Changing attitudes towards the management of surgical smoke

02 Sep 2021

By Daniel S Hill1, Joseph P V Natale2, Anthony J Paluch3 and Jonathan Keenan4

1Higher Surgical Trainee, University Hospitals Plymouth
2Core Surgical Trainee, University Hospitals Plymouth
3Trauma and Orthopaedic SHO, University Hospitals Plymouth
4Consultant Orthopaedic Surgeon, University Hospitals Plymouth

Corresponding author e-mail: drdanielhill@icloud.com

Published 02 September 2021

Traditionally theatre teams have been exposed to air pollution from the aerosol generated through thermal tissue destruction, with electrocautery (diathermy) being the most common source.  The aerosol created represents a chemical (carcinogenic smoke by-products of combustion) and biological hazard (vapourised biological tissues and particles).  The comparison with exposure to passive cigarette smoke is obvious, with surgical smoke being equally mutagenic1-3.   One series reported that an average of 30 cigarettes per day would need to be smoked to generate an equivalent passive air pollution in an operating theatre4.  The pandemic has raised concerns around potential biological hazards posed by surgical smoke aerosol3,5-8, with almost half of COVID-19 positive patients having the virus detectable in their blood9.  Despite this, there remains a paucity of quality evidence surrounding the risk of healthcare worker exposure to the surgical smoke aerosol10, and the efficacy of methods to reduce the airborne hazard13.  Our aim was to investigate the availability and use of purpose-designed surgical smoke extraction systems in orthopaedic trauma units, and to determine if the COVID-19 pandemic has changed practices.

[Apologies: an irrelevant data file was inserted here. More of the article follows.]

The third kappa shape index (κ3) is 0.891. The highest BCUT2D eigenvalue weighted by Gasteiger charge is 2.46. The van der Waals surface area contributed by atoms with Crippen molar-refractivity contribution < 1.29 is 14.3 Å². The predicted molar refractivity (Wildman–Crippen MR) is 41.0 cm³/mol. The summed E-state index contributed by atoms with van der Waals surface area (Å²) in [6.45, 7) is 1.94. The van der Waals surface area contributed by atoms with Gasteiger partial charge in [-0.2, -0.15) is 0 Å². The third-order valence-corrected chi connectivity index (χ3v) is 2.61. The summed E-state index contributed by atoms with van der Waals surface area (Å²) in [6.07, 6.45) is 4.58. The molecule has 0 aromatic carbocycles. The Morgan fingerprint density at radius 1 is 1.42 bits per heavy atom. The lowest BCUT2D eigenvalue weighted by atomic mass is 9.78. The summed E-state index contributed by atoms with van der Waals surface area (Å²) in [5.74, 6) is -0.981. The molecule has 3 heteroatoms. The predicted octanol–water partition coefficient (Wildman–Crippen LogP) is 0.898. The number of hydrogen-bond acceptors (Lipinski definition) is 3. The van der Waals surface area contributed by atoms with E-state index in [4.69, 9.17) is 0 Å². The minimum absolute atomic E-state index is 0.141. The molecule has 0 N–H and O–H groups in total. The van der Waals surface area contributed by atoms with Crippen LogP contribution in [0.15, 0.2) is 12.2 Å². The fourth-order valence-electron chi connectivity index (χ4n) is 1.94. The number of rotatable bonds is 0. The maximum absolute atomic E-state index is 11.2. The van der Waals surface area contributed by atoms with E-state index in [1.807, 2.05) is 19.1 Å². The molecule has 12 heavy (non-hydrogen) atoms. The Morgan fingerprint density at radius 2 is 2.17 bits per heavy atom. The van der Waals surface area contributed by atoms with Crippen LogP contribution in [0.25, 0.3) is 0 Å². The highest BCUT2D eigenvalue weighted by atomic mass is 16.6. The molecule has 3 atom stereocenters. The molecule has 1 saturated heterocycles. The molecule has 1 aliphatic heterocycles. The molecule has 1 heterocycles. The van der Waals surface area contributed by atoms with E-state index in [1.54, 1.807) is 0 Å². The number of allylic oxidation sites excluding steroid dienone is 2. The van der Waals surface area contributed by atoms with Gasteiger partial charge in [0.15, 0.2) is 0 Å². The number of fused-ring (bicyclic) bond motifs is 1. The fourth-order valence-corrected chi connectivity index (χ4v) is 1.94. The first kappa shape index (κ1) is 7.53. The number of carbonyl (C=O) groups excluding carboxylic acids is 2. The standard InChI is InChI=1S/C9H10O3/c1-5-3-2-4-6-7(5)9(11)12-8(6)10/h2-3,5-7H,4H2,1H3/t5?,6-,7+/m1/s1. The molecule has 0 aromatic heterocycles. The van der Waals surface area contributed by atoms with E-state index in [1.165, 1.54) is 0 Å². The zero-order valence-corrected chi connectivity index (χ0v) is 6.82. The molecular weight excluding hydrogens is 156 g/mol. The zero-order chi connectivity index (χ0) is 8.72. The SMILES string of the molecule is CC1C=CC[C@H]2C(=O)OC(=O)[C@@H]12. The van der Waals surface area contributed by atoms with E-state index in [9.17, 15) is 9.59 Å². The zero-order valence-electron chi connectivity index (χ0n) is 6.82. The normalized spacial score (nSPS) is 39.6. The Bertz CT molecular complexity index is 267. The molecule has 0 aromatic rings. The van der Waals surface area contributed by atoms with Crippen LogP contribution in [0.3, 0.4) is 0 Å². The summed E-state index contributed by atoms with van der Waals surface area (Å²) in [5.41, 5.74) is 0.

National Survey

A telephone survey was conducted to ascertain the availability and use of surgical smoke extraction systems in the operating theatres of orthopaedic trauma units before and during the COVID-19 pandemic.  A list of 157 British orthopaedic trauma units was obtained from the National Hip Fracture Database (www.nhfd.co.uk).  The authors contacted members of the orthopaedic theatre team at each unit.  We specifically asked “was a purpose designed surgical diathermy smoke extractor system available for use in your trauma theatre prior to March 2020” and “since the COVID-19 pandemic has a purpose designed surgical diathermy smoke extractor system been introduced.”  Probing questions were asked in order to avoid confusion between the use of a purpose-designed surgical smoke extractor system and the use of standard suction tubing.   If the answer was ‘yes’ to either question, we then asked how often the system was used.  A small number of units requested email confirmation of our enquiry.  Each department was contacted on up to three occasions in order to achieve the most complete picture. Results were analysed using Microsoft Excel. 

All 157 British orthopaedic trauma units responded.  Prior to the first COVID-19 lockdown in March 2020, 38% (60/157) of orthopaedic trauma units had a surgical smoke extractor system available for use, which increased to 56% (88/157) by the third lockdown in January 2021 (Table 1). 

Table 1 – Proportion of orthopaedic trauma units using a purpose designed surgical smoke extractor in theatre before the first COVID-19 lockdown (March 2020) and during the third lockdown (January 2021).

 

Before COVID-19 pandemic

During January 2021 lockdown

Not using a surgical smoke extractor system

62% (n=97)

44% (n=69)

Using a surgical smoke extractor system

38% (n=60)

56% (n=88)

This represented a percentage increase of 37%.  There was a significant difference in the observed availability between the two timepoints (McNemar X2=28.0, p<0.01).  Across all responses regarding frequency of use, for those units where a smoke extractor system was available, there were only three different answers repeatedly given (Table 2).